RoboCop is the story of a Detroit police officer that is severely injured in the line of duty and is re-made into a mechanical police officer, hence the titular RoboCop. This movie is a remake of the original RoboCop from 1987. Here we will keep any comparison of the two to a minimum. It is not fair to either movie to do so, but we must.
The original movie was a very violent film. When Kurtwood Smith (yes, Red Foreman) and his crew shot Alex Murphy in the original, the scene was incredibly violent. Even today it is a hard scene to watch. The way he is shot is systematic and brutal. The violence is very personal and it makes a statement. In this remade version, the violence is still there but it is not personal. It is big and glossy and has more in common with a movie like The Expendables, where everything is so over-the-top that it becomes comical.
As mentioned, the original movie was brutal in more ways than just violence. It portrayed a very real threat and showed Officer Murphy apprehending bad guys. The language was harsh and the criminals actions were even harsher. Not so in this movie. The ‘bad guys’ deal in very non-specific criminal behavior. We never know what they did to be labeled as bad. The original movie was clear and concise in why they were bad guys.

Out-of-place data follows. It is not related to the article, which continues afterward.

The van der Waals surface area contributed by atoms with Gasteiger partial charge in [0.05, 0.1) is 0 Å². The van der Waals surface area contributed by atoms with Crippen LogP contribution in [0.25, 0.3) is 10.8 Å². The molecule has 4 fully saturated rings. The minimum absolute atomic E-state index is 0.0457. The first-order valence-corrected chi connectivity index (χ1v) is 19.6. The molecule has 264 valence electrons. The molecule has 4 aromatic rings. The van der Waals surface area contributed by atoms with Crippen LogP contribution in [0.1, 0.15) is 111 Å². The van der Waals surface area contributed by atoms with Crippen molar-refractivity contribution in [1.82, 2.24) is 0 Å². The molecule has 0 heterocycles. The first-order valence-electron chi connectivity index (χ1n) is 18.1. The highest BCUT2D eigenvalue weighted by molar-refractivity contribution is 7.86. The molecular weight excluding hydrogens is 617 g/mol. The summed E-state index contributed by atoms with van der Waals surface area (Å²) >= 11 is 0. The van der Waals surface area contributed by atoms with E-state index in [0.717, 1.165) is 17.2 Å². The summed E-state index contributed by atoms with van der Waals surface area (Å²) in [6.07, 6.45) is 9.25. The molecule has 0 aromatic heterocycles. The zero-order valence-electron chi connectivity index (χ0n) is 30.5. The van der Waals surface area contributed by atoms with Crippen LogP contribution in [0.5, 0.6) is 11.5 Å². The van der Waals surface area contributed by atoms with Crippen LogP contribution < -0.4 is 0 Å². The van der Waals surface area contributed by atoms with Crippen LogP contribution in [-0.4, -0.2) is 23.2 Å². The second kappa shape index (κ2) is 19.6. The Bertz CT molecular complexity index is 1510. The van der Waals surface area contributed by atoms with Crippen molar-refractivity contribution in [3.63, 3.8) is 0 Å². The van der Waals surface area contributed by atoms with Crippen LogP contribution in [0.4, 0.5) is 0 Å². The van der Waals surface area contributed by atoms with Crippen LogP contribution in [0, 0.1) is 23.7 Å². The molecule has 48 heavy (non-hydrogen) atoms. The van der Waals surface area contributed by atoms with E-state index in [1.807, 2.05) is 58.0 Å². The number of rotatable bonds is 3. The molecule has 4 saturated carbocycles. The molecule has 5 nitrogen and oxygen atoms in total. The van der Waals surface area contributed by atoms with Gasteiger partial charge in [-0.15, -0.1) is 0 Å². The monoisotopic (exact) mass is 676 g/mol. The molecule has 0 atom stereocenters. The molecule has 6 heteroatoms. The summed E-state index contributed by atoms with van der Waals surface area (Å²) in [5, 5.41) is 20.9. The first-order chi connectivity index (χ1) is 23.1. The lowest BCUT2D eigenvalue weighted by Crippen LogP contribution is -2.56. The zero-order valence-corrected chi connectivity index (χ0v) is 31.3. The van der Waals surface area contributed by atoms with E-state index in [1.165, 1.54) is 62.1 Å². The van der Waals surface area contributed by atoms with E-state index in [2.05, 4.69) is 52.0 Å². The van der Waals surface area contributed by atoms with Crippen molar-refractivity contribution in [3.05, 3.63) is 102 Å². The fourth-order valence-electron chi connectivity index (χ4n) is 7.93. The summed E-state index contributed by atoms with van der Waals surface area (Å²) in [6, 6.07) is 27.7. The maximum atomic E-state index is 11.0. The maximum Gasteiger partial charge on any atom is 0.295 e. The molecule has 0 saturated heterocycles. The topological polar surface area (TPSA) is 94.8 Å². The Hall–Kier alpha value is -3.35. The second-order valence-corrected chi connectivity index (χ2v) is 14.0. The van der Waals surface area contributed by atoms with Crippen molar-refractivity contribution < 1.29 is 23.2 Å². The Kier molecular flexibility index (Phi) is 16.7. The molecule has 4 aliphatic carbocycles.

One thing that this new RoboCop has going for it is a great cast. The likes of Gary Oldman, Jackie Earle Haley and Michael K. Williams give the performance that is expected, which is to say that they are fantastic. For me, the shining star of this movie was Michael Keaton. As an actor, he can take very poor material and make it good, as he does here. While the marketing material does list Samuel L. Jackson as a star, his part in this film is minimal, as he is more Greek Chorus than character. As for lead actor Joel Kinnaman, his performance, while not bad, is very uninspired. It is sad that these fine actors’ talents were wasted on a script that was not even mediocre and full of cliches.
Much has been made about this movie’s rating being a PG-13, and many have questioned if that would hinder the quality of the movie. Let me say that a movie does not have to be rated R to be good. As a father, I applaud movies that are more family-friendly, while still being good. At the end of the movie, that is what really matters, was it good. In this case, no. It was not good. However, had it been rated R, that would not have made it any better.
It’s not a bad movie, but it’s not a good movie either. It feels like it was made for the 13 year old boy that likes to see things blow up, and does not care why.